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The Imperative

ISSUE:  Fall 2006

In the fluorescent stain of the Gas-N-Go,
where sausages parch on rollers and the bun steamer huffs,

he shifts his weight from foot to foot,
idling inside his solitude and held within what

I imagine is the sorrow in his father’s eye.
On his puffed tongue

doughnut pulps against the roof of his mouth.
A sugary liniment glazes the rind of his chin.

I am extra long at the cash machine,
sheepishly counting my two twenties

once, twice for good measure. I read my receipt.
I turn to the newspaper rack for distraction.

A trucker thumbs through his change, hanging back
hoping the path to the front counter clears of his embarrassment.

I keep them in my sidelong stare
until the father, his face settled to stone,

peels a sticky hand from the mouth and leads him out.
We hear the son’s low braying—

moan mixed with spittled bewilderment,
someone isn’t happy—

hear the father’s quiet tones calming him as if,
as if he were … what?

What swallows the heart and spits it out?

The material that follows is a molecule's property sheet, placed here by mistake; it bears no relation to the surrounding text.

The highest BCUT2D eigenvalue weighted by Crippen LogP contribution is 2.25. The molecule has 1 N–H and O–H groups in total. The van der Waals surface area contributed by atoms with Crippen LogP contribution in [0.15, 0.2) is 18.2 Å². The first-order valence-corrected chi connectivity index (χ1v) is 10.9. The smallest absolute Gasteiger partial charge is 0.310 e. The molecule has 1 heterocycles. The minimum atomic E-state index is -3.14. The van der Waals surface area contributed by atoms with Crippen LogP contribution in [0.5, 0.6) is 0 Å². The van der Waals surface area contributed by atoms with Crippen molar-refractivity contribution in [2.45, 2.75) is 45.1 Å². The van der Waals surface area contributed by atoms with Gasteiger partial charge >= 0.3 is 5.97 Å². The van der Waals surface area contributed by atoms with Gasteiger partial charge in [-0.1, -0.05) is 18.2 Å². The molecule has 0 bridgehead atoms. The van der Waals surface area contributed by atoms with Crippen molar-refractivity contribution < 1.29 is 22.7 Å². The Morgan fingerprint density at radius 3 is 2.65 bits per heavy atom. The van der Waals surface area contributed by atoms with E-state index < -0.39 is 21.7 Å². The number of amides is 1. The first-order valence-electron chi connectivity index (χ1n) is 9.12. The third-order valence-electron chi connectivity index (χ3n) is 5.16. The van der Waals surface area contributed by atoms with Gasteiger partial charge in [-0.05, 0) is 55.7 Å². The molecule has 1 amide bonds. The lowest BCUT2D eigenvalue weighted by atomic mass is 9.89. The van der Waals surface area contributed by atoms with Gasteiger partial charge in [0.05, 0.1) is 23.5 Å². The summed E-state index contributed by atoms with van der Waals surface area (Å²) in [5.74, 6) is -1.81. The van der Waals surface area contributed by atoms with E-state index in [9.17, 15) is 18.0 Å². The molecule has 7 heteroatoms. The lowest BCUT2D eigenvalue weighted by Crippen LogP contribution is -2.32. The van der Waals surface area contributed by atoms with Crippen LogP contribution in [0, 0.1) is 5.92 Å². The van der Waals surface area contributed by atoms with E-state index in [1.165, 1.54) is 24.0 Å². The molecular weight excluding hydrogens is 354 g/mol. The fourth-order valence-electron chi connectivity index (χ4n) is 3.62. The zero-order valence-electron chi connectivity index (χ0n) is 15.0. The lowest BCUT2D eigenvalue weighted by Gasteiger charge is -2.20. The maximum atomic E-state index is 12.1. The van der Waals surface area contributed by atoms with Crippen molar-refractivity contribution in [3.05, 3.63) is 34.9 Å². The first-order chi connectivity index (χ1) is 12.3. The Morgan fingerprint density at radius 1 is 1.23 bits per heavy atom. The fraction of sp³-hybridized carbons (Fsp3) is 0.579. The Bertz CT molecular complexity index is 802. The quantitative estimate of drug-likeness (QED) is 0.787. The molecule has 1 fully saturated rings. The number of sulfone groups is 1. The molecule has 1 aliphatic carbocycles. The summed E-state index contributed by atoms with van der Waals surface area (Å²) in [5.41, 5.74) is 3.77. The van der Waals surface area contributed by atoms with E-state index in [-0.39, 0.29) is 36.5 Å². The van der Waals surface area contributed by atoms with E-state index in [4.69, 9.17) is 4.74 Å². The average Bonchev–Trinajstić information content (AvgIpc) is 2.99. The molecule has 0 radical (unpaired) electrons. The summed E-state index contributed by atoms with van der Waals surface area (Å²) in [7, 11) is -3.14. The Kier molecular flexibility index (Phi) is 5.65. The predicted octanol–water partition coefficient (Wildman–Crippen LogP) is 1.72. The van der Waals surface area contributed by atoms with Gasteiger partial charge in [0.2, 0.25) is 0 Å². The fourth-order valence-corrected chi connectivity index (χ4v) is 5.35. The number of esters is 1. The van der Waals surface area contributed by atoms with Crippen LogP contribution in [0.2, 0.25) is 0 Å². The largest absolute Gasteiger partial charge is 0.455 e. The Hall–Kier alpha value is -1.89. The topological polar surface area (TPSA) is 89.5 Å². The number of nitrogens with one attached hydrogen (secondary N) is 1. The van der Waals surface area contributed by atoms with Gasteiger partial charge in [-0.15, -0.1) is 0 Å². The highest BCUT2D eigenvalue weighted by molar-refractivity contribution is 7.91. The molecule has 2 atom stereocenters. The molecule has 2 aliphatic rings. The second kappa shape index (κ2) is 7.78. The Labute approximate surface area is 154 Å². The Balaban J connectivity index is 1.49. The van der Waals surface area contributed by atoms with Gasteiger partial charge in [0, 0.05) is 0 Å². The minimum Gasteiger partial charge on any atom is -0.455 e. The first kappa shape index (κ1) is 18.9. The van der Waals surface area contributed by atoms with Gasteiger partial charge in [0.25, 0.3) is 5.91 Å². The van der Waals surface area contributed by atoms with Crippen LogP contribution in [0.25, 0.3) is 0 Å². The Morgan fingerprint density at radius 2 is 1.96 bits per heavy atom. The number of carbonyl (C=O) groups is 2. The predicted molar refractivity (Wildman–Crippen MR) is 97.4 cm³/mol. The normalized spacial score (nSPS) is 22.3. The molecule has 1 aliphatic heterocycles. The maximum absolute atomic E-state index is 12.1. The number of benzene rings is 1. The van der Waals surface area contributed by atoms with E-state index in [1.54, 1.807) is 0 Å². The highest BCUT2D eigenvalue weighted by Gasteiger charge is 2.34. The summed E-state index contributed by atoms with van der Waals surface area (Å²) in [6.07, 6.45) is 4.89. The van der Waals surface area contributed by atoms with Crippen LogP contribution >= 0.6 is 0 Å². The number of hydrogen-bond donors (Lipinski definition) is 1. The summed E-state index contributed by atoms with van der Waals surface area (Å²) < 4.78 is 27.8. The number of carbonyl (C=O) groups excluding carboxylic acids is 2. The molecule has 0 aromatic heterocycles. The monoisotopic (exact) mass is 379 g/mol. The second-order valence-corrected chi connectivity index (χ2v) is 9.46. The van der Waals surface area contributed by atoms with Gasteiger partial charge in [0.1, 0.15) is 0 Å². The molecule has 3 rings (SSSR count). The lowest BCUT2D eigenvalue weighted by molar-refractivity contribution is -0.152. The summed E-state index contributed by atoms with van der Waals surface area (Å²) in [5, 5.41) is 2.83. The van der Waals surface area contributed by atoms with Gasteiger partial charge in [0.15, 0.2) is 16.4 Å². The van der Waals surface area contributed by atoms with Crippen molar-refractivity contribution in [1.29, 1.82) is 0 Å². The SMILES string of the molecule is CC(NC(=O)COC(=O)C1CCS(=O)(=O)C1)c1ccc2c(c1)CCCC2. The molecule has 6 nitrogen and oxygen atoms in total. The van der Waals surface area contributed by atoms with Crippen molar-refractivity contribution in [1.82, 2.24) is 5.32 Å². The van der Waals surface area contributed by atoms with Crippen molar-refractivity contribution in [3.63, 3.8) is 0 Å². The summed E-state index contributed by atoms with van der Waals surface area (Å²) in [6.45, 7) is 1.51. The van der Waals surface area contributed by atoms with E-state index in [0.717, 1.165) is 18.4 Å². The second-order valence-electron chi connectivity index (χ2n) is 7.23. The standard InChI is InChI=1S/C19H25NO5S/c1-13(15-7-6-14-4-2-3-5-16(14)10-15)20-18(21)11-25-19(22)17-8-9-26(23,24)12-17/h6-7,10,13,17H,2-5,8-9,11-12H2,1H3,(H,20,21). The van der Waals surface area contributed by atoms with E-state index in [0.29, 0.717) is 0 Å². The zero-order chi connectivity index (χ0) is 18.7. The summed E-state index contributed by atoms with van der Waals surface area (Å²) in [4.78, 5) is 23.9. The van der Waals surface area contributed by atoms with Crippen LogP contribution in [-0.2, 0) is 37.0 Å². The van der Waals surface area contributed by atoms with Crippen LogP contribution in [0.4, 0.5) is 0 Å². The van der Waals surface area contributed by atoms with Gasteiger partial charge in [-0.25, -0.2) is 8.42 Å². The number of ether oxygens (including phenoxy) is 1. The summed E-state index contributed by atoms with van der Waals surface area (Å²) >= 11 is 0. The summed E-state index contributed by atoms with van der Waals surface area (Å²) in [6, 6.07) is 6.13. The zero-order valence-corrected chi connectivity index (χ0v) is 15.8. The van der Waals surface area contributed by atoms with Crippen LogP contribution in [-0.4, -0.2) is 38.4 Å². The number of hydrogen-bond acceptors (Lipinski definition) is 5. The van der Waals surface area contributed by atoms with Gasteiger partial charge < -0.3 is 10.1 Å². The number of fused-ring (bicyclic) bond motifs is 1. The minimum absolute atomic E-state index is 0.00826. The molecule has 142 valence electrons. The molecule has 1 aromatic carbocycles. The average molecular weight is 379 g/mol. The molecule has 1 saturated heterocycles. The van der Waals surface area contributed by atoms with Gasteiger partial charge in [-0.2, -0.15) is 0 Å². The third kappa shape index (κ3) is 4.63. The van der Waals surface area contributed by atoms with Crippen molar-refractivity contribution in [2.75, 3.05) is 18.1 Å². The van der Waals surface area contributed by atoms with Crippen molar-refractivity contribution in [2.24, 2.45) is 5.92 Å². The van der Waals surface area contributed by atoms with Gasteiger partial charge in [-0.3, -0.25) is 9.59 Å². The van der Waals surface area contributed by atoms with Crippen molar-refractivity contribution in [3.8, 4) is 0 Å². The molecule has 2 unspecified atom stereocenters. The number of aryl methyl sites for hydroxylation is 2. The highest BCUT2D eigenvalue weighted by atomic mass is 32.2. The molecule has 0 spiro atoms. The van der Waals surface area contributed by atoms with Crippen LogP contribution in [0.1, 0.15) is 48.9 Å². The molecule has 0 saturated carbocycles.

See the trucker turn his face to the gum rack, the bright

comforting row upon row.
He pulls down his cap.

The cashier leafs through People magazine.
See me smudge the newsprint.

See us weigh our desire to protect and destroy.
Coelacanth-boy you have surfaced from

the caves of our genetic past to mock us, to dare us to
sadness, to a pity you cannot know

because it is that tremulous
shame we have saved for ourselves to save ourselves.

Now you leave without tasting our falseness.
See our relief.

But see how we wait desperately, await your return
that you might feed upon our fellow feeling.

Come back to the safety of our goodwill,
ravenous, and punish us all.


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